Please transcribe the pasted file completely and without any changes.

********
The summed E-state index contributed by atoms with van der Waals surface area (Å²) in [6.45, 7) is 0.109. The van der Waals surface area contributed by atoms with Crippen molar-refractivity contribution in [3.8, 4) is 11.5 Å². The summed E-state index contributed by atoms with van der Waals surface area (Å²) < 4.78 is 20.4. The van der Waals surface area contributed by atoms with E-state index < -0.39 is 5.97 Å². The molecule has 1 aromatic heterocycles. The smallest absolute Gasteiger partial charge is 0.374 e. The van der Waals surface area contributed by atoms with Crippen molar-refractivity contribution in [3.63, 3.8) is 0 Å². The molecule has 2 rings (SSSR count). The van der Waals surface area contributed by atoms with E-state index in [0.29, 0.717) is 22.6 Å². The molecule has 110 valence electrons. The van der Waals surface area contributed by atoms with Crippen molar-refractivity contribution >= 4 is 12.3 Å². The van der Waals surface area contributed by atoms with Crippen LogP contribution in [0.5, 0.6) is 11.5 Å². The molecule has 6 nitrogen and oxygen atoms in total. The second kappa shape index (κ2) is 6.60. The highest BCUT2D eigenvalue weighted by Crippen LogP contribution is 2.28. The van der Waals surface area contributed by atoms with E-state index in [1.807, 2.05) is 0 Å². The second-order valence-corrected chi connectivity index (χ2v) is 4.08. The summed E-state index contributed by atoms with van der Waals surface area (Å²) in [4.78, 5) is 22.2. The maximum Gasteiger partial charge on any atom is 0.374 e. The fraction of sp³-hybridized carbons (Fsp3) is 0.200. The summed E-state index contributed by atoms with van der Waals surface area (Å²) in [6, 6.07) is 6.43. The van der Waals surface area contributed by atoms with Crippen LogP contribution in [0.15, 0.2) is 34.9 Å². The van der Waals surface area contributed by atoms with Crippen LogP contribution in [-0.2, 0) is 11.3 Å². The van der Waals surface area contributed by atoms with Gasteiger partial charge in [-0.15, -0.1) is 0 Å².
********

The summed E-state index contributed by atoms with van der Waals surface area (Å²) in [6.45, 7) is 0.109. The van der Waals surface area contributed by atoms with Crippen molar-refractivity contribution in [3.8, 4) is 11.5 Å². The summed E-state index contributed by atoms with van der Waals surface area (Å²) < 4.78 is 20.4. The van der Waals surface area contributed by atoms with E-state index < -0.39 is 5.97 Å². The molecule has 1 aromatic heterocycles. The smallest absolute Gasteiger partial charge is 0.374 e. The van der Waals surface area contributed by atoms with Crippen molar-refractivity contribution in [3.63, 3.8) is 0 Å². The molecule has 2 rings (SSSR count). The van der Waals surface area contributed by atoms with E-state index in [0.29, 0.717) is 22.6 Å². The molecule has 110 valence electrons. The van der Waals surface area contributed by atoms with Crippen molar-refractivity contribution >= 4 is 12.3 Å². The van der Waals surface area contributed by atoms with Crippen LogP contribution in [0.5, 0.6) is 11.5 Å². The molecule has 6 nitrogen and oxygen atoms in total. The second kappa shape index (κ2) is 6.60. The highest BCUT2D eigenvalue weighted by Crippen LogP contribution is 2.28. The van der Waals surface area contributed by atoms with E-state index in [1.807, 2.05) is 0 Å². The second-order valence-corrected chi connectivity index (χ2v) is 4.08. The summed E-state index contributed by atoms with van der Waals surface area (Å²) in [4.78, 5) is 22.2. The maximum Gasteiger partial charge on any atom is 0.374 e. The fraction of sp³-hybridized carbons (Fsp3) is 0.200. The summed E-state index contributed by atoms with van der Waals surface area (Å²) in [6, 6.07) is 6.43. The van der Waals surface area contributed by atoms with Crippen LogP contribution in [0.15, 0.2) is 34.9 Å². The van der Waals surface area contributed by atoms with Crippen LogP contribution in [-0.2, 0) is 11.3 Å². The van der Waals surface area contributed by atoms with Gasteiger partial charge in [-0.15, -0.1) is 0 Å².